The GOP's struggle over its future and the party's fitful steps to attract minorities are on full display in the differing responses of Republican governors to a major Supreme Court case on voting rights.
The court will hear arguments April 29 about whether federal oversight of election procedures should continue in 16 states, mainly in the South, with a history of preventing blacks, Hispanics and other minorities from voting.
In 2006, as Republicans sought to improve their standing with minorities in advance of congressional elections, the GOP-controlled Congress extended for 25 years the Voting Rights Act provision that says the Justice Department must approve any changes in how elections are conducted. Republican President George W. Bush signed the extension into law.
But some Republicans said the extension was not merited and that some states were being punished for their racist past. A legal challenge has made its way to the high court.
GOP Govs. Sonny Perdue of Georgia and Bob Riley of Alabama have asserted in court filings that the continued obligation of their states to get advance approval for all changes involving elections is unnecessary and expensive in view of significant progress they have made to overcome blatant and often brutal discrimination against blacks.
"Congress' insistence that Georgia has 'a continuing legacy of racism'... is nonsensical when an African-American candidate for president receives a greater percentage of the vote than his white predecessor candidates," Perdue said.
Riley said blacks in Alabama register to vote and cast ballots in proportions similar to whites and that black lawmakers make up about one-quarter of the Legislature, reflecting the state's black population. In November's election, however, Obama attracted the votes of only about 10 percent of white Alabamans; that was his worst showing among white voters anywhere.
Both Perdue and Riley face term limits that prevent them from running for re-election in 2010.
Other Republican governors in states covered by the advance approval provision of the Voting Rights Act -- including Haley Barbour of Mississippi and Bobby Jindal of Louisiana -- are taking a different approach. They essentially are saying nothing about the case even as Democratic attorneys general in those states have said elimination of the provision "would undermine the progress that has been made under the Voting Rights Act."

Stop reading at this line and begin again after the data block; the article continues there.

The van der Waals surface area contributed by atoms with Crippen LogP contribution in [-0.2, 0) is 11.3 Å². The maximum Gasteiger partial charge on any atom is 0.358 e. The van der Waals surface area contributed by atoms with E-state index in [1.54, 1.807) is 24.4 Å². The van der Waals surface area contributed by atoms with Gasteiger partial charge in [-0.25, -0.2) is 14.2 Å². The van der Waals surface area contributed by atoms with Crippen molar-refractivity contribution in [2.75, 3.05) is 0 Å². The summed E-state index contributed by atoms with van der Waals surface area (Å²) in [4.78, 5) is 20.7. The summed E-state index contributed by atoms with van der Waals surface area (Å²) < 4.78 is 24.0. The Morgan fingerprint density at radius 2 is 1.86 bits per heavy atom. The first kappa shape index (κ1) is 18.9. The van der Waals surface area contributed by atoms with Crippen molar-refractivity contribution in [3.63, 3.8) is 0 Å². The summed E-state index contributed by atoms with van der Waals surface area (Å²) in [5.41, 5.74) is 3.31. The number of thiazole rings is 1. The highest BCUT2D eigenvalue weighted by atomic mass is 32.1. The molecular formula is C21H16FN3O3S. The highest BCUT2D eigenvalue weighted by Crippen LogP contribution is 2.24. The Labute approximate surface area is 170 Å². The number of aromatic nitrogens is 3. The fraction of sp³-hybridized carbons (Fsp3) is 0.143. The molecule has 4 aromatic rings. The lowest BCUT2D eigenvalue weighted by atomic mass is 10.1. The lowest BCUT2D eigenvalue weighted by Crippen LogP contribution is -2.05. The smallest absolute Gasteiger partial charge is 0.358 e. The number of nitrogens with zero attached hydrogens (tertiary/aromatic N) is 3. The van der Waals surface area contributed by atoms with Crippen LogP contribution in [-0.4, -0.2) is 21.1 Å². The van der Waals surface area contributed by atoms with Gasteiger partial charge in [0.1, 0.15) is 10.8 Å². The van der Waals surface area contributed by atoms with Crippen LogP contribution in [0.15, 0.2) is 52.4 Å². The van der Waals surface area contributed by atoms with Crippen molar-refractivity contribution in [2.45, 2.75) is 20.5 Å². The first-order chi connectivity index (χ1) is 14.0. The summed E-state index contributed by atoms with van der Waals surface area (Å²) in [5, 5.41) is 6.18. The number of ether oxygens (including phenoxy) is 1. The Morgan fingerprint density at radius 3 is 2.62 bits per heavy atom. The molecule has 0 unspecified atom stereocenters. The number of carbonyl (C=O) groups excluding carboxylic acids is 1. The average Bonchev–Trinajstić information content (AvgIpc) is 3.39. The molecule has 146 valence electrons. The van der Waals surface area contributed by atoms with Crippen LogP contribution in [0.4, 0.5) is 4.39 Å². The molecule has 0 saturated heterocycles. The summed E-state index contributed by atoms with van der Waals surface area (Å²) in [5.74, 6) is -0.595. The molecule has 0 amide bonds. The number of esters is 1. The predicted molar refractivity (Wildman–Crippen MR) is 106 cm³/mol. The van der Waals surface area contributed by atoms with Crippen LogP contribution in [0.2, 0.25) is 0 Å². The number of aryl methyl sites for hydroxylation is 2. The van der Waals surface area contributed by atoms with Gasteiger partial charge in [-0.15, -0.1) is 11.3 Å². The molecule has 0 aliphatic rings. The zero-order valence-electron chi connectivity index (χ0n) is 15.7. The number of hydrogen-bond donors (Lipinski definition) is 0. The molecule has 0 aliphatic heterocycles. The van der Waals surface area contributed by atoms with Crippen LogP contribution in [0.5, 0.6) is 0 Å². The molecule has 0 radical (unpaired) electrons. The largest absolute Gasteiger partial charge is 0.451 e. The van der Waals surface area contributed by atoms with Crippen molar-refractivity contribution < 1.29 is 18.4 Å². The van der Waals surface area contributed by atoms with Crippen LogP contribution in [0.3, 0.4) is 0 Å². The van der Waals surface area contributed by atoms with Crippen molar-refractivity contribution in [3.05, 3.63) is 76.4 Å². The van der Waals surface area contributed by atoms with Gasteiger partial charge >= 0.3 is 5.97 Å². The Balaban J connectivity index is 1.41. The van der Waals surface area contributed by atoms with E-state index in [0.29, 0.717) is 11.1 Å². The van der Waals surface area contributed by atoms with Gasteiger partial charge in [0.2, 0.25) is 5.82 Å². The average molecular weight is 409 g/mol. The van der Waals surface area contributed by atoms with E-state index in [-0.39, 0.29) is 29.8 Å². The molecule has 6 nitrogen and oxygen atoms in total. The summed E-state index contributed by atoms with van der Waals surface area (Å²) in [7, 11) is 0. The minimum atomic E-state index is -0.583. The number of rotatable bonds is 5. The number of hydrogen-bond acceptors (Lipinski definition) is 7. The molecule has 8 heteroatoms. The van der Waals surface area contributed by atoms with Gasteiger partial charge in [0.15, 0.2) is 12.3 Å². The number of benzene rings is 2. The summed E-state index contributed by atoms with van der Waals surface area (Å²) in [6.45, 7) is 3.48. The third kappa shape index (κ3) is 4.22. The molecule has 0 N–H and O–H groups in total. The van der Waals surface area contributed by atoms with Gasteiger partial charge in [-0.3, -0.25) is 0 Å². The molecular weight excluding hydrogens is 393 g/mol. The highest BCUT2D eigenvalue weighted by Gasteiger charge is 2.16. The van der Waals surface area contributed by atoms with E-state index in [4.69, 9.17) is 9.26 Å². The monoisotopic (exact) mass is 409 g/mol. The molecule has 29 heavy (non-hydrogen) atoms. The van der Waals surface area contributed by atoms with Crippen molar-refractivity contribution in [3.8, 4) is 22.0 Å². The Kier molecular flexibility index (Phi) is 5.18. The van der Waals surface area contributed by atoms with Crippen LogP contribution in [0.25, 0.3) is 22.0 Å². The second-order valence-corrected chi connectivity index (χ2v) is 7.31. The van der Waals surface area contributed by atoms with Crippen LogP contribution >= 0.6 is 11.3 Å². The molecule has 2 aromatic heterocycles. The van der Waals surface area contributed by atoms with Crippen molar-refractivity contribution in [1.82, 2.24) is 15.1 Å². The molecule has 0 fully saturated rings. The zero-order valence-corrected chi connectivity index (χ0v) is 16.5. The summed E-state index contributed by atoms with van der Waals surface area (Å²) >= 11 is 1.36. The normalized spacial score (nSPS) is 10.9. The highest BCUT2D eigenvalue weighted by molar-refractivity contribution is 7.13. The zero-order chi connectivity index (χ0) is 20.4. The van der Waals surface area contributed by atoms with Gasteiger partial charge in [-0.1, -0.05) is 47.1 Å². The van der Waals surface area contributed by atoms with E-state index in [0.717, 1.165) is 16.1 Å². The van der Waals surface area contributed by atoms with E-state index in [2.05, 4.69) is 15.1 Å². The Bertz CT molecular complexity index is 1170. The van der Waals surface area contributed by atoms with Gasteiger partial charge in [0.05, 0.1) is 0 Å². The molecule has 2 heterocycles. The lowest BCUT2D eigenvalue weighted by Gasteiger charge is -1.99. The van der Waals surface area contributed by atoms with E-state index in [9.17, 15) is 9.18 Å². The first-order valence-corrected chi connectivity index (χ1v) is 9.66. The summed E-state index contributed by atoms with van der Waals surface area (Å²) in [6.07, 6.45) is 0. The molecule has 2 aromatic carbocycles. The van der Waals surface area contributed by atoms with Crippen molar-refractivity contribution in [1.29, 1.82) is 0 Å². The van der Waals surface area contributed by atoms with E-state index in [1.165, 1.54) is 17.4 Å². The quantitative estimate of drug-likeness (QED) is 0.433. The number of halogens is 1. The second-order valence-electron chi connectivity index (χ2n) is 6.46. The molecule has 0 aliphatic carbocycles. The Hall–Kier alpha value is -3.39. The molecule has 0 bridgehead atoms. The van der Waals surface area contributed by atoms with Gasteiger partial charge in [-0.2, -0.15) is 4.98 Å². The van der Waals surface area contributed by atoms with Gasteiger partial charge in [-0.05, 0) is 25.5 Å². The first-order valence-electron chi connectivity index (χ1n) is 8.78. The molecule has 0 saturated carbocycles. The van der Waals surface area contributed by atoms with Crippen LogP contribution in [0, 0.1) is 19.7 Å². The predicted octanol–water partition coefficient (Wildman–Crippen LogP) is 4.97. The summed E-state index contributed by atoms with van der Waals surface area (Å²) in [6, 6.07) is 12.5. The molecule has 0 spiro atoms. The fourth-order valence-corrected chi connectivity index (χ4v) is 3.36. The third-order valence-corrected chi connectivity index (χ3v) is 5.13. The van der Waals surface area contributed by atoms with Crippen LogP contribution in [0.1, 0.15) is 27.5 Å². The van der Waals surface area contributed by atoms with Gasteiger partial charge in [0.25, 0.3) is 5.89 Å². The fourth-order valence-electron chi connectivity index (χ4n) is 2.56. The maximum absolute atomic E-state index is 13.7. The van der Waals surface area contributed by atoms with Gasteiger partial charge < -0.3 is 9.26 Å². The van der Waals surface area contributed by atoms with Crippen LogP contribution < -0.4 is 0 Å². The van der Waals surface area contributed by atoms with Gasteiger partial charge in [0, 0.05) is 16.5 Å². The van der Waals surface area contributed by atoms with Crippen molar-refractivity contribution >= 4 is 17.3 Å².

About one-third of Mississippi's residents are black. Barbour said he is not seeking to change his state's status under the Voting Rights Act. Obama captured about 11 percent of the white vote there last year, according to exit polls.
"I've said for 25 years, I've testified in front of Congress, that the Voting Rights Act ought to apply to every state. Every jurisdiction ought to be covered," Barbour said. Barbour also is term-limited, but has not foreclosed running for another office.
Jindal, widely considered a potential 2012 GOP presidential candidate, issued a brief statement through a spokesman. "The governor has not reviewed this case or the briefs, but he has confidence in the attorney general to do the right thing for the people of Louisiana," spokesman Kyle Plotkin said.
Emory University political science professor Merle Black said southern Republican politicians have every incentive to say nothing.
"If they come out against it, then their hope of getting any African-American votes in the future is even worse than it is now," Black said. "If you don't mention it, it's the status quo, and they've been able to win with the status quo."
All or part of three other Southern states with Republican governors must submit election changes. State officials in Florida, South Carolina and Texas have taken no position in the Supreme Court case, which comes from the Austin, Texas-area.
Outside the South, the attorneys general in Arizona and California are on record endorsing the voting rights law. California Gov. Arnold Schwarzenegger has not taken a position about the case, a spokeswoman said.
In Arizona, Gov. Jan Brewer supports the provision, known as Section 5. "She has not voiced a problem with Section 5," said Brewer spokesman Paul Senseman. "She's very familiar with it."
Brewer was the state's top elections official as the elected Arizona secretary of state before she became governor Jan. 20 when Democrat Janet Napolitano resigned after the Senate confirmed her to be Obama's homeland security secretary.
Eight states are covered in their entirety under the provision: Alabama, Alaska, Arizona, Georgia, Louisiana, Mississippi, South Carolina and Texas. In Virginia, all but 15 cities and counties must comply with the measure.
Parts of California, Florida, Michigan, New Hampshire, New York, North Carolina and South Dakota also need permission to make voting changes.